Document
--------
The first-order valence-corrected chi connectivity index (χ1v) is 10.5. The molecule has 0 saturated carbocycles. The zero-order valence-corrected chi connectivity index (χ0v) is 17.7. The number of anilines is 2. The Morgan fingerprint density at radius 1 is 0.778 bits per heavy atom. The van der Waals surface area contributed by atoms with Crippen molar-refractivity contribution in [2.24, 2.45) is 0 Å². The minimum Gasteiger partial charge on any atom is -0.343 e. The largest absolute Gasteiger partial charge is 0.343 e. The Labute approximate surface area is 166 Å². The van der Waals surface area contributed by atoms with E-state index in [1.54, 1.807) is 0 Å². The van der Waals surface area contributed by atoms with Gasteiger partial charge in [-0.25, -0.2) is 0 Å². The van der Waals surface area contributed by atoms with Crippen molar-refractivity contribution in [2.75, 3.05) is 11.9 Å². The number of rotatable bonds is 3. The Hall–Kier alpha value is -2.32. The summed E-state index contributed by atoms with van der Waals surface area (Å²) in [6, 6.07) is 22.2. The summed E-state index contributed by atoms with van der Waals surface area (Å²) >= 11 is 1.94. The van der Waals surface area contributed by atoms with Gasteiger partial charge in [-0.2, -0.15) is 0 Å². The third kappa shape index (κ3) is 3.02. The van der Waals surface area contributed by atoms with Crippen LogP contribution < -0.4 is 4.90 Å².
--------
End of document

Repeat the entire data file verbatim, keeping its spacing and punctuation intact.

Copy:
The first-order valence-corrected chi connectivity index (χ1v) is 10.5. The molecule has 0 saturated carbocycles. The zero-order valence-corrected chi connectivity index (χ0v) is 17.7. The number of anilines is 2. The Morgan fingerprint density at radius 1 is 0.778 bits per heavy atom. The van der Waals surface area contributed by atoms with Crippen molar-refractivity contribution in [2.24, 2.45) is 0 Å². The minimum Gasteiger partial charge on any atom is -0.343 e. The largest absolute Gasteiger partial charge is 0.343 e. The Labute approximate surface area is 166 Å². The van der Waals surface area contributed by atoms with E-state index in [1.54, 1.807) is 0 Å². The van der Waals surface area contributed by atoms with Gasteiger partial charge in [-0.25, -0.2) is 0 Å². The van der Waals surface area contributed by atoms with Crippen molar-refractivity contribution in [2.75, 3.05) is 11.9 Å². The number of rotatable bonds is 3. The Hall–Kier alpha value is -2.32. The summed E-state index contributed by atoms with van der Waals surface area (Å²) in [6, 6.07) is 22.2. The summed E-state index contributed by atoms with van der Waals surface area (Å²) >= 11 is 1.94. The van der Waals surface area contributed by atoms with Gasteiger partial charge in [-0.2, -0.15) is 0 Å². The third kappa shape index (κ3) is 3.02. The van der Waals surface area contributed by atoms with Crippen LogP contribution < -0.4 is 4.90 Å².